I think it’s also good to build in celebration, too. When you’re trying to build a habit, you want little things that are motivational. It’s helpful when these are things that are sort of intrinsically part of the habit that you’re learning. So, with an exercise habit, it probably wouldn’t make sense to reward yourself with donuts for going for a run. That seems slightly counterproductive. But you might get new workout gear, or you might sign up for a race or be able to run with a faster friend, or something like that. And so, when we’re talking about language learning, I mean certainly booking a trip to a country where they speak that language in another year would be a very motivational thing, because you can see yourself sitting there in Paris and you’re like, "Well, wouldn’t it be awesome if I don’t have to speak English while I’m there?"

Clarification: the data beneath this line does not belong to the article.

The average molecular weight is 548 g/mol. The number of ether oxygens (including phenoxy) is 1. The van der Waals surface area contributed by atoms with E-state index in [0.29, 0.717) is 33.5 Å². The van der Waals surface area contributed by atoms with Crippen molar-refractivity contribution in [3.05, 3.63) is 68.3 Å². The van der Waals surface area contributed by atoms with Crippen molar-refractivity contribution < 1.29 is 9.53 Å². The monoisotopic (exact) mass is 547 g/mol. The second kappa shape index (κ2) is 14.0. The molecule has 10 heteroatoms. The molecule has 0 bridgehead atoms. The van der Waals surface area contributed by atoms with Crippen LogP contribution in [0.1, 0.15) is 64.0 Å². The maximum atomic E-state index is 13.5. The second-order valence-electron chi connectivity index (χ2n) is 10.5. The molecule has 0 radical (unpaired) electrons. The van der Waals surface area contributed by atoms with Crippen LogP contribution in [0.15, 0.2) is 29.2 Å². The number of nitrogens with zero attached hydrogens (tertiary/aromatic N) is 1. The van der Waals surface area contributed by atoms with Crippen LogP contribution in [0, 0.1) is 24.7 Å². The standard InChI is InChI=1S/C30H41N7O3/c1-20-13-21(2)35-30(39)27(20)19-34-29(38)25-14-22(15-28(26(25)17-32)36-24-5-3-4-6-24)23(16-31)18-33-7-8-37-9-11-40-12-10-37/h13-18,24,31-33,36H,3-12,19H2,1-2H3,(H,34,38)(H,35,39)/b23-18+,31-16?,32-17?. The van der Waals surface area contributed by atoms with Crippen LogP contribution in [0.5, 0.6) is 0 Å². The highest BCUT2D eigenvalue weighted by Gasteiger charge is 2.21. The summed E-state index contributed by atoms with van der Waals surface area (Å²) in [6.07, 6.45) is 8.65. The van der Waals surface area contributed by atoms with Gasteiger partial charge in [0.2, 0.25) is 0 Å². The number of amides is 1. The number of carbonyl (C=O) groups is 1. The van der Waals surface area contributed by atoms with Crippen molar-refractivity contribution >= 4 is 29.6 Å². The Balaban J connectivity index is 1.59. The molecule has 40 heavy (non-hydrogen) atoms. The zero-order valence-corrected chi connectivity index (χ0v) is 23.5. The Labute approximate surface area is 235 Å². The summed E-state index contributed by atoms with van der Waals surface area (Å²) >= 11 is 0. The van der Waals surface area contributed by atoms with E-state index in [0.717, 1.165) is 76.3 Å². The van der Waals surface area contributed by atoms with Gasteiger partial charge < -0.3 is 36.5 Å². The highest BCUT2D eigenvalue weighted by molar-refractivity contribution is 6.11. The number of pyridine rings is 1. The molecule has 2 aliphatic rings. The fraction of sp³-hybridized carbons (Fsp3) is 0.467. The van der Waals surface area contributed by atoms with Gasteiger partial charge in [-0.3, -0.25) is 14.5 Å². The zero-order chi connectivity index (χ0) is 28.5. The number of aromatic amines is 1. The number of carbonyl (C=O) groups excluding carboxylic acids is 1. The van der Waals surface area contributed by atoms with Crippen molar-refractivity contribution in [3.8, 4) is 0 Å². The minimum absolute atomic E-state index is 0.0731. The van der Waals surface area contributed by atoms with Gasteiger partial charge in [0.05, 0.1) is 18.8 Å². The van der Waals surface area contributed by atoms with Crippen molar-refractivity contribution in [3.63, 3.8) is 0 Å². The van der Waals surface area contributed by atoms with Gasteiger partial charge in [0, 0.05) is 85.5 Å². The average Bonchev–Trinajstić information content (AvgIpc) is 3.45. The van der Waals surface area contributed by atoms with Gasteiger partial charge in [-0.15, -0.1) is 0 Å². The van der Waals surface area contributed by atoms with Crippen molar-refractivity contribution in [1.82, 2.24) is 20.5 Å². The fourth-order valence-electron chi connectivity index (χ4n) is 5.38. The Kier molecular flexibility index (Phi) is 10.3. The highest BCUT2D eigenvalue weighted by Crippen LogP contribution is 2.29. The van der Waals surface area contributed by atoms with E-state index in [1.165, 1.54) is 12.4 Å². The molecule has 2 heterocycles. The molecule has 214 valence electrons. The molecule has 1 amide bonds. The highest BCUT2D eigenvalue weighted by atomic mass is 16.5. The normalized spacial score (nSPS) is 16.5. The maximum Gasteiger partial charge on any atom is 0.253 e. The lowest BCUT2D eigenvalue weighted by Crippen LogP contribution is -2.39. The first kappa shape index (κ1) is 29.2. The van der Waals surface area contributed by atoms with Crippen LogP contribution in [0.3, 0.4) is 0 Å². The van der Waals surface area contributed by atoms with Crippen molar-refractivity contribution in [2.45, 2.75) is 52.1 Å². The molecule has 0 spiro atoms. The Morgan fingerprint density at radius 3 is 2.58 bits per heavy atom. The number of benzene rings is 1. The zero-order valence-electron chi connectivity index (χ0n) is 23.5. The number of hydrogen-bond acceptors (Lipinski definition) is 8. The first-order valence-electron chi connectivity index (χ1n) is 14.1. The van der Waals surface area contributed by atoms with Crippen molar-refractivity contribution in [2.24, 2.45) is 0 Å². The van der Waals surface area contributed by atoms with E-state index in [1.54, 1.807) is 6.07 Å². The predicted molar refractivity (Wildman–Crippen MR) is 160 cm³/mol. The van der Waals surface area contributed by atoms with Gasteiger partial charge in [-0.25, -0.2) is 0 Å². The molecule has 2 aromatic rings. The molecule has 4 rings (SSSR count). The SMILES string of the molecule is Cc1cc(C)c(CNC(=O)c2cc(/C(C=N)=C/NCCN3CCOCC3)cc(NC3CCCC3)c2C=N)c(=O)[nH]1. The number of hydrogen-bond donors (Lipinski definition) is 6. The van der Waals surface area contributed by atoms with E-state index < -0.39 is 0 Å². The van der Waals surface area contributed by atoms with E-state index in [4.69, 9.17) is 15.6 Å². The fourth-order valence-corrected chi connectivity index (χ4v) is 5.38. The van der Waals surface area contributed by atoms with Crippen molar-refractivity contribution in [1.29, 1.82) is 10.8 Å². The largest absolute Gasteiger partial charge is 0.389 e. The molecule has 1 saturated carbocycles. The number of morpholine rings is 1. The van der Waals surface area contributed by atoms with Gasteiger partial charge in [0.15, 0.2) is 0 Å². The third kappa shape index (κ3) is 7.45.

But it might be that you will have a phone conversation with a friend who speaks that language, so that would be a motivational thing to you. Or even just like, you’ll go out for French food some night as a way to keep yourself motivated. Those would all be ways to reward yourself.
This interview has been edited for length and clarity. Click here to read the full transcript.